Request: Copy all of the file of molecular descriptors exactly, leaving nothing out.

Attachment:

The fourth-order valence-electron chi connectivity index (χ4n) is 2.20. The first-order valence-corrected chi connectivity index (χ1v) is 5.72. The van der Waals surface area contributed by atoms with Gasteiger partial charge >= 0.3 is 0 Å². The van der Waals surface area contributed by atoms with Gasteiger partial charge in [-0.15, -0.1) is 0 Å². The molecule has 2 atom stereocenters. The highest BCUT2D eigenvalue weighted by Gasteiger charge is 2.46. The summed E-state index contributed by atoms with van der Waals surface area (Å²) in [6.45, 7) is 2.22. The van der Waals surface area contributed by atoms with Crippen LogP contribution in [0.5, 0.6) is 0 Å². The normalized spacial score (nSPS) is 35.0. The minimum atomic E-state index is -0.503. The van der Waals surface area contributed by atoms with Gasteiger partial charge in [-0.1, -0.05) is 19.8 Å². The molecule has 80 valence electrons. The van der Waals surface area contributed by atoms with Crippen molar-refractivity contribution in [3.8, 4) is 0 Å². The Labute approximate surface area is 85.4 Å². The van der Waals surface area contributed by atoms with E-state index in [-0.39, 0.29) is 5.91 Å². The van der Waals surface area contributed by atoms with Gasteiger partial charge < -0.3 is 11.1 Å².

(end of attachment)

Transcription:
The fourth-order valence-electron chi connectivity index (χ4n) is 2.20. The first-order valence-corrected chi connectivity index (χ1v) is 5.72. The van der Waals surface area contributed by atoms with Gasteiger partial charge >= 0.3 is 0 Å². The van der Waals surface area contributed by atoms with Gasteiger partial charge in [-0.15, -0.1) is 0 Å². The molecule has 2 atom stereocenters. The highest BCUT2D eigenvalue weighted by Gasteiger charge is 2.46. The summed E-state index contributed by atoms with van der Waals surface area (Å²) in [6.45, 7) is 2.22. The van der Waals surface area contributed by atoms with Crippen LogP contribution in [0.5, 0.6) is 0 Å². The normalized spacial score (nSPS) is 35.0. The minimum atomic E-state index is -0.503. The van der Waals surface area contributed by atoms with Gasteiger partial charge in [-0.1, -0.05) is 19.8 Å². The molecule has 80 valence electrons. The van der Waals surface area contributed by atoms with Crippen molar-refractivity contribution in [3.8, 4) is 0 Å². The Labute approximate surface area is 85.4 Å². The van der Waals surface area contributed by atoms with E-state index in [-0.39, 0.29) is 5.91 Å². The van der Waals surface area contributed by atoms with Gasteiger partial charge < -0.3 is 11.1 Å².